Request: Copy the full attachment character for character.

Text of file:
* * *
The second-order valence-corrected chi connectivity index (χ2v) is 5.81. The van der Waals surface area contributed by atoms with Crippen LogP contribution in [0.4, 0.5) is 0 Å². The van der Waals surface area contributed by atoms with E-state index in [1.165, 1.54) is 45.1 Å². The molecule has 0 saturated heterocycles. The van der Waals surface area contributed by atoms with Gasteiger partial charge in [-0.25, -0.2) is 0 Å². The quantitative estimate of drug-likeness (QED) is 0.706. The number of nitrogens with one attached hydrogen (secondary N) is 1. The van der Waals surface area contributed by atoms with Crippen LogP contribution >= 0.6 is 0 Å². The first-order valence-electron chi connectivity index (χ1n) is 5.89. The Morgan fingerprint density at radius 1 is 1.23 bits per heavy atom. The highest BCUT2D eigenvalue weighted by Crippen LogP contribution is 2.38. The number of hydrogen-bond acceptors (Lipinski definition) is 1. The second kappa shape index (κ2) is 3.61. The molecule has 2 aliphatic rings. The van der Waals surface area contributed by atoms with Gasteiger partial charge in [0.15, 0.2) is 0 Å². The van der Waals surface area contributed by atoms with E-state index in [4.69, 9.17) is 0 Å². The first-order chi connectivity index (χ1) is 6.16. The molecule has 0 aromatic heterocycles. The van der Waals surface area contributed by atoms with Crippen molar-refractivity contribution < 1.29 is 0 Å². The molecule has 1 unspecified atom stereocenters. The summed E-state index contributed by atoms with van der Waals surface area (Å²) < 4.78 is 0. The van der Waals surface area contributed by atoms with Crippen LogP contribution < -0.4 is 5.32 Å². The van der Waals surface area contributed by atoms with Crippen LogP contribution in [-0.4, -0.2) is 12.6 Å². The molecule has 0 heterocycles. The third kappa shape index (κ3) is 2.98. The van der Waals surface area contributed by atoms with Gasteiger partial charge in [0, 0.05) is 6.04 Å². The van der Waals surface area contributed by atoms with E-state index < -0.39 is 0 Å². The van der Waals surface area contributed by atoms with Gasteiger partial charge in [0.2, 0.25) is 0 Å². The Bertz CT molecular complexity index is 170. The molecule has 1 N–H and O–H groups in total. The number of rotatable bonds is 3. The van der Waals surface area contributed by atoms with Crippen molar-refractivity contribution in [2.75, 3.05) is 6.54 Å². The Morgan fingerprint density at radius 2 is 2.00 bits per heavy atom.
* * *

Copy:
The second-order valence-corrected chi connectivity index (χ2v) is 5.81. The van der Waals surface area contributed by atoms with Crippen LogP contribution in [0.4, 0.5) is 0 Å². The van der Waals surface area contributed by atoms with E-state index in [1.165, 1.54) is 45.1 Å². The molecule has 0 saturated heterocycles. The van der Waals surface area contributed by atoms with Gasteiger partial charge in [-0.25, -0.2) is 0 Å². The quantitative estimate of drug-likeness (QED) is 0.706. The number of nitrogens with one attached hydrogen (secondary N) is 1. The van der Waals surface area contributed by atoms with Crippen LogP contribution >= 0.6 is 0 Å². The first-order valence-electron chi connectivity index (χ1n) is 5.89. The Morgan fingerprint density at radius 1 is 1.23 bits per heavy atom. The highest BCUT2D eigenvalue weighted by Crippen LogP contribution is 2.38. The number of hydrogen-bond acceptors (Lipinski definition) is 1. The second kappa shape index (κ2) is 3.61. The molecule has 2 aliphatic rings. The van der Waals surface area contributed by atoms with Gasteiger partial charge in [0.15, 0.2) is 0 Å². The van der Waals surface area contributed by atoms with E-state index in [4.69, 9.17) is 0 Å². The first-order chi connectivity index (χ1) is 6.16. The molecule has 0 aromatic heterocycles. The van der Waals surface area contributed by atoms with Crippen molar-refractivity contribution < 1.29 is 0 Å². The molecule has 1 unspecified atom stereocenters. The summed E-state index contributed by atoms with van der Waals surface area (Å²) < 4.78 is 0. The van der Waals surface area contributed by atoms with Crippen LogP contribution < -0.4 is 5.32 Å². The van der Waals surface area contributed by atoms with Crippen LogP contribution in [-0.4, -0.2) is 12.6 Å². The molecule has 0 heterocycles. The third kappa shape index (κ3) is 2.98. The van der Waals surface area contributed by atoms with Gasteiger partial charge in [0, 0.05) is 6.04 Å². The van der Waals surface area contributed by atoms with E-state index < -0.39 is 0 Å². The van der Waals surface area contributed by atoms with Gasteiger partial charge in [0.2, 0.25) is 0 Å². The Bertz CT molecular complexity index is 170. The molecule has 1 N–H and O–H groups in total. The number of rotatable bonds is 3. The van der Waals surface area contributed by atoms with Crippen molar-refractivity contribution in [2.75, 3.05) is 6.54 Å². The Morgan fingerprint density at radius 2 is 2.00 bits per heavy atom.